A Guide to Grading for Student Growth

Changing the Grade: A Step-by-Step Guide to Grading for Student Growth
By Jonathan Cornue
(ASCD, 2018 – Learn more)

Reviewed by Julie Bernardi

In Changing the Grade Jonathan Cornue details the reasoning for and process to transition from a traditional 100-point grading system to a standards-based grading approach.

While a teacher constantly focuses on what the next steps in instruction are and what the student is learning, an important part of a standards-based grading process is reporting out proficiency to the student, to the parent/guardians, and to the student’s future teacher.

The author does an excellent job of presenting this grading approach’s nuances, critical players, and transitional steps. Among the key stakeholders are the teachers, the principal, and the counselor (important as questions from colleges/universities may start there). However, the author also consistently highlights the need to bring community leaders and the school board into the process, especially during the transitional stages.

Cornue details how to align assignments, assessments and report cards to the standards-based model and emphasizes the need for consistency in reporting out. He includes several examples of rubrics, assignments, assessments, and report cards to help guide the process.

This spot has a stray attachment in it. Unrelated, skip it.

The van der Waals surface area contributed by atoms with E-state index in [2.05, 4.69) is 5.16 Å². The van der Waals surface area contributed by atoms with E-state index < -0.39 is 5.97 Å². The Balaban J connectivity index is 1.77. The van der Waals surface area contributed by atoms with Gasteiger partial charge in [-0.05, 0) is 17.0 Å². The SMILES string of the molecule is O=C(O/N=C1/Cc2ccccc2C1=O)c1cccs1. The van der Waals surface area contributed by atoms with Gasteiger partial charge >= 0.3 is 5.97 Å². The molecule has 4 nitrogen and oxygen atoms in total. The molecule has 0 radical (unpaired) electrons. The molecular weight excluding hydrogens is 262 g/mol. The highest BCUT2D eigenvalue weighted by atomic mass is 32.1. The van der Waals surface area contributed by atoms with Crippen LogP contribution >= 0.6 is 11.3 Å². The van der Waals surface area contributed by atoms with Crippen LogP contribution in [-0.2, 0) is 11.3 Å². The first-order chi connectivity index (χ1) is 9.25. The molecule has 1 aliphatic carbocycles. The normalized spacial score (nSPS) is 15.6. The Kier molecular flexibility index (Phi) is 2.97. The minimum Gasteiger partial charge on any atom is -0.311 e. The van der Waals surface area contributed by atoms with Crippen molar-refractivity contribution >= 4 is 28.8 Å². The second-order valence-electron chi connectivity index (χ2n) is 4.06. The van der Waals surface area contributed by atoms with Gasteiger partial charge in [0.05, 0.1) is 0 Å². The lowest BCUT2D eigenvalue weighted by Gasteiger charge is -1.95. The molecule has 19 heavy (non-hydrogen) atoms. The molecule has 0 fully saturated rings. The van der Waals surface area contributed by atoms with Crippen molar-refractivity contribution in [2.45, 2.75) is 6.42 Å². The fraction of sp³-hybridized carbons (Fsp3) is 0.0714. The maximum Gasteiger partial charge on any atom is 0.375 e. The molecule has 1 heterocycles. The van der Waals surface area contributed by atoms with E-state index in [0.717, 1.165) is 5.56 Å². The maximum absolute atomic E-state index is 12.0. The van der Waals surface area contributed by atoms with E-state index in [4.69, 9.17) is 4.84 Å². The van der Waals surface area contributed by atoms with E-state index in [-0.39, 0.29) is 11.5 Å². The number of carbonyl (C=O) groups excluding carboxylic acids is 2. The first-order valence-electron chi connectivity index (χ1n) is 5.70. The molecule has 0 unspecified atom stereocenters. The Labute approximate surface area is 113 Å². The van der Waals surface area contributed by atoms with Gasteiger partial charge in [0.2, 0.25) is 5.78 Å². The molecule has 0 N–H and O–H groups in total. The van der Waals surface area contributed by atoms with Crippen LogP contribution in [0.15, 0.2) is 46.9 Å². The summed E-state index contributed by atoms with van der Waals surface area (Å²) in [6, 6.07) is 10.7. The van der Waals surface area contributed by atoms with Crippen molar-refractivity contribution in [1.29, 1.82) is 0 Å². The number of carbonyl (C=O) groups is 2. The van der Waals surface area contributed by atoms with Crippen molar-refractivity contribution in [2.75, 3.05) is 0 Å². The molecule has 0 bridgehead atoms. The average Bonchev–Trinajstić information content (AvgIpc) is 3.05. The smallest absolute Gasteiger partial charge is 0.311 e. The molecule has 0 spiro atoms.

If your school district/team is looking to transition to SBG, I would definitely consider this resource as a helpful guidebook. Cornue’s 30-step process will help you consider important checkpoints at each stage of the journey. Additionally, the commentary on how colleges and employers might respond to an alternative grading system is valuable to consider and discuss with staff members as you progress toward this end goal.

While this book was not as useful for me – my small-school structure does not lend itself to a team of people re-doing class assignments/assessments – it is still a valuable read. I was challenged to look at what my gradebook does report, what my students focus on, and what my parents/guardians currently know about their student’s progress in learning, and whether that knowledge is sufficient.

Julie Bernardi teaches sixth, seventh, and eighth grade math at a small community school in Central Oregon. Beyond math, she has taught ukuleles, Rubik’s Cubes, coding, art, ultimate frisbee, and more. She loves working with the same students for three years while they develop in so many ways…height, music tastes, mathematical thinking, and fashion.

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